undistinguished rocks I have seen in my thirty
years of petrology (Heiken et al., 2003,
p. 221). This complexity, or ugliness, and
the historically late start to studies of volcaniclastic rocks as a discrete entity have yielded
a variety of classifications (see Orton, 1996).
Each uses many words originally coined in
other contexts that have been pressed into volcaniclastic service, but which continue to carry connotations often dissonant with their
roles in volcaniclastic schemes.
Early classifications addressed only pyroclastic rocks (e.g., Wentworth and Williams,
1932). Fishers pioneering classification established a common nomenclature for all volcaniclastic rocks, which he then divided into autoclastic, pyroclastic, and epiclastic classes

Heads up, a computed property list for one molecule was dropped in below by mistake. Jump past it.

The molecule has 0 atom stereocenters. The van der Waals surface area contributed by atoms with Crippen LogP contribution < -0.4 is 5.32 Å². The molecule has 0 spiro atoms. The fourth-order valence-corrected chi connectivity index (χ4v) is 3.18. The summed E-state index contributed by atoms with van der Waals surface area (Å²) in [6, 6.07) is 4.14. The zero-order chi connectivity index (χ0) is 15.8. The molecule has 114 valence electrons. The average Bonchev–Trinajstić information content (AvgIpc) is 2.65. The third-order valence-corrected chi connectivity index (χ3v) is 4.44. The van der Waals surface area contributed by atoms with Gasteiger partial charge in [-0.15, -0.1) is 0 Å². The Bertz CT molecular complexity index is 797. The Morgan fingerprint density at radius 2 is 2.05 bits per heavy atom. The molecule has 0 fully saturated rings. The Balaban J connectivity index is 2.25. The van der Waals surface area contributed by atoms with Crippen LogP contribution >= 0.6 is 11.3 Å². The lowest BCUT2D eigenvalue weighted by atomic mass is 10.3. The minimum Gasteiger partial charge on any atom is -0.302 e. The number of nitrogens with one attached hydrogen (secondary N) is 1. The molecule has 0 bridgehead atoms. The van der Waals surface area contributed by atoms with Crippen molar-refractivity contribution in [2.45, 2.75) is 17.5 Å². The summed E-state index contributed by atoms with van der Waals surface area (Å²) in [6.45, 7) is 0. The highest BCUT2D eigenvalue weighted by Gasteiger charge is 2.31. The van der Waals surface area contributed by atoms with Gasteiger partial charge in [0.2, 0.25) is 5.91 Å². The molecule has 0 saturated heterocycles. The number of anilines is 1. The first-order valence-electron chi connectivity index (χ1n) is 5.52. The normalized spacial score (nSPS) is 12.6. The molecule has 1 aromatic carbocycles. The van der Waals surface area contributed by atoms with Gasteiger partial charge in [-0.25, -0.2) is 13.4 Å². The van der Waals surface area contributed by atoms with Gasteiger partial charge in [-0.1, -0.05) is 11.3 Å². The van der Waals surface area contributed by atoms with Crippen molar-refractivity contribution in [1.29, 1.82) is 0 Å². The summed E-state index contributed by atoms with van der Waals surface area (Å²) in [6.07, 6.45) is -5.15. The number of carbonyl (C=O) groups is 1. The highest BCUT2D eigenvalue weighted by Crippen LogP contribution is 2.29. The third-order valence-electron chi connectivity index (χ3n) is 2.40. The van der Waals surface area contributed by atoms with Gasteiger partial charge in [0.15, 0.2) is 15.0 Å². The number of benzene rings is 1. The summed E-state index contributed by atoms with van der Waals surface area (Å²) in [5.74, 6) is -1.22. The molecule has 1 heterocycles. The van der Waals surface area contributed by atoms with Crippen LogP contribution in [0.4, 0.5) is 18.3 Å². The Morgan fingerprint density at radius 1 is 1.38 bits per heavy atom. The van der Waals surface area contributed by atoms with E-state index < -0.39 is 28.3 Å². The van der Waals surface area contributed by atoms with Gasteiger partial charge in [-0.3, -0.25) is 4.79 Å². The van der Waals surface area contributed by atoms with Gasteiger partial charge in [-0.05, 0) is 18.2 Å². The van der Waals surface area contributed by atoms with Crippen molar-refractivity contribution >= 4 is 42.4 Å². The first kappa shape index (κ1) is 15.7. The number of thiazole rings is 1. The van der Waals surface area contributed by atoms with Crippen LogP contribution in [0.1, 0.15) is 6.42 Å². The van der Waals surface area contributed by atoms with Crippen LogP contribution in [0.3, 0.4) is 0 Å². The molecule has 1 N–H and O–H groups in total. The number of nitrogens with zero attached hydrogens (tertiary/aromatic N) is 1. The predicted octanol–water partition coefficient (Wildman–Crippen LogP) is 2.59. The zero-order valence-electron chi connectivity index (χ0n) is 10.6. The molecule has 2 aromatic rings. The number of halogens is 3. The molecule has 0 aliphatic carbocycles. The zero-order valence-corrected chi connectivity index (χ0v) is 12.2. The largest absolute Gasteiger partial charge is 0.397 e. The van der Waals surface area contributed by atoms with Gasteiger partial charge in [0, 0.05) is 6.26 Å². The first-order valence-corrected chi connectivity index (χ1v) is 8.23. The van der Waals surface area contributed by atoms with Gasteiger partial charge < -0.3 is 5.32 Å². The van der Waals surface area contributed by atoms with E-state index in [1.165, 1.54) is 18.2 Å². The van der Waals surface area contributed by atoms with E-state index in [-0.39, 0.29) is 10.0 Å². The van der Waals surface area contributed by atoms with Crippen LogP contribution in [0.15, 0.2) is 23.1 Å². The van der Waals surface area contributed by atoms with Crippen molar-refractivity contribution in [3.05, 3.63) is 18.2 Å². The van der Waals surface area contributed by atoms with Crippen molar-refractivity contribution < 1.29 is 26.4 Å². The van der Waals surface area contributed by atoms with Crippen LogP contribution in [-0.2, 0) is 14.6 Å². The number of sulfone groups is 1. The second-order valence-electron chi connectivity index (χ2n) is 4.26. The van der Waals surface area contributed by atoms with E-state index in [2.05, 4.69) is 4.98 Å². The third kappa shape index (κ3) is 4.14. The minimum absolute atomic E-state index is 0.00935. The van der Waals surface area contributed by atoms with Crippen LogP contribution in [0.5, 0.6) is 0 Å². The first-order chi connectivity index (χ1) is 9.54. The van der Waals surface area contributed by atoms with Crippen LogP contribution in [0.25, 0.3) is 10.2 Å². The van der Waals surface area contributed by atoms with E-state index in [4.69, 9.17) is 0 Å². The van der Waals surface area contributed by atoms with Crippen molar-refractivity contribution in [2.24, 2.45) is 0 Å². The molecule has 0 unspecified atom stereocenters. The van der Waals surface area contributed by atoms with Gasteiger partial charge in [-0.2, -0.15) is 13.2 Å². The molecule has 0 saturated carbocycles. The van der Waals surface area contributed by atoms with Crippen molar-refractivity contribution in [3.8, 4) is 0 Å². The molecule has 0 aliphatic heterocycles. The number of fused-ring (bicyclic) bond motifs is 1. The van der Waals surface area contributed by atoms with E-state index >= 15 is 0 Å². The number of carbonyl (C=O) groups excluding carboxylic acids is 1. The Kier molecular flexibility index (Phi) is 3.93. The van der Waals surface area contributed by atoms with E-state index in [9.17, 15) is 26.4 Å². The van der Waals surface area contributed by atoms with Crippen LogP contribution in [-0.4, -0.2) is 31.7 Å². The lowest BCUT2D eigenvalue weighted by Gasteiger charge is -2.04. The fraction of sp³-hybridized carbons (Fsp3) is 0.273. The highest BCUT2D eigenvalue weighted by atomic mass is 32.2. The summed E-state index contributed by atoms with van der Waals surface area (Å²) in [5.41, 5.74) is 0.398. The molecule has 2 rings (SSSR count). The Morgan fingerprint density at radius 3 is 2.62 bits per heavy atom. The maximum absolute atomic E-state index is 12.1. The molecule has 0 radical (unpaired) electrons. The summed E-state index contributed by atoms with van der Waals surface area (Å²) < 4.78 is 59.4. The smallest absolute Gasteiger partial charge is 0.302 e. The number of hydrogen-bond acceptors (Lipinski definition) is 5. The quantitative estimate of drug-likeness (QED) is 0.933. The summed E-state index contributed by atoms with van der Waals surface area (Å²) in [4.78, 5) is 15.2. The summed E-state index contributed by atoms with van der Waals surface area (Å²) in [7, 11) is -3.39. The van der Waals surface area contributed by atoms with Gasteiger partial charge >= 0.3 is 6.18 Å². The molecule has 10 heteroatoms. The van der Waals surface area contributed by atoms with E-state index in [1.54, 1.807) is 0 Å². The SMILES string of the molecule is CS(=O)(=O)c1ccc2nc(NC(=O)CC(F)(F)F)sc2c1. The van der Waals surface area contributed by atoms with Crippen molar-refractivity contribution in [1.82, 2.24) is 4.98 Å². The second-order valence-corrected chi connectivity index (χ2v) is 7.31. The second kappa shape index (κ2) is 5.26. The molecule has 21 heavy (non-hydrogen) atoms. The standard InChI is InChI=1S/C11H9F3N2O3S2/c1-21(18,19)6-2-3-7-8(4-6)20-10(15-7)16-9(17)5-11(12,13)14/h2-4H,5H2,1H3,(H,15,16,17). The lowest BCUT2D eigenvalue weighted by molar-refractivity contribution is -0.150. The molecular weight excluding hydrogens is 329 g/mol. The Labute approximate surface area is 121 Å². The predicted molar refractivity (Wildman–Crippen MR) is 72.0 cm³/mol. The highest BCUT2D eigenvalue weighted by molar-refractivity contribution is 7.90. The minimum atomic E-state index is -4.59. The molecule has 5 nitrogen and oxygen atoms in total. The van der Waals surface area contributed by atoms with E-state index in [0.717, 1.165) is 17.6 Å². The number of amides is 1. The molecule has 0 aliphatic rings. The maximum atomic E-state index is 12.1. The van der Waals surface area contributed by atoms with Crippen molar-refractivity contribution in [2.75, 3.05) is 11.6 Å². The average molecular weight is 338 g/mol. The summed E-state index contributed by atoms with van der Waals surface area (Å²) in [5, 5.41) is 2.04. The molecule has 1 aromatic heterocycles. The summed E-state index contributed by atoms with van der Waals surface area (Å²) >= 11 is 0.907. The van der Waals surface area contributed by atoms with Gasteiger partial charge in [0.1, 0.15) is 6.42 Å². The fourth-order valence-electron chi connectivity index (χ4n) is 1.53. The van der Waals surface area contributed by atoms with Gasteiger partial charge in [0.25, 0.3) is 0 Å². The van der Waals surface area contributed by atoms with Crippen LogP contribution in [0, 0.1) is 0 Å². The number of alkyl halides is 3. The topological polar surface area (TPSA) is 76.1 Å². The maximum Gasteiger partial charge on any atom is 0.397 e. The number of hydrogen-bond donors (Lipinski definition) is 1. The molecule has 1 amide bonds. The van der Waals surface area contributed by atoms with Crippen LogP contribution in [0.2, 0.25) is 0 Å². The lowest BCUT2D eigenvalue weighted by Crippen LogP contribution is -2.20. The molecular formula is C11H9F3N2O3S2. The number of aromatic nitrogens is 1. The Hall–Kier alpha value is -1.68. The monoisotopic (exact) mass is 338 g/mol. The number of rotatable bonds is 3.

based on the particle-forming processes (Fisher, 1961, 1966). Schmid (1981) broadened the
term pyroclastic to include all types of volcanic particles and a wide range of volcaniclastic deposits, including laharic, hyaloclastites, intrusive breccias, and tuff dikes. Fisher
and Schmincke (1984, p. 8) used pyroclastic
in two senses: as fragments that originate

from volcanic eruptions or as a direct consequence of an eruption and also as limited to

the products of eruptions caused by expansion of gases initially contained within the
Cas and Wright (1987, p. 360) addressed
pyroclastic and epiclastic rocks, and stated
that pyroclastic and epiclastic deposits were
distinguished based on their modes of fragmentation and final deposition. Their statement that Epiclastic deposits . . . were fragmented by normal surface processes . . . or
were deposited by normal surface processes,
irrespective of the mode of fragmentation, or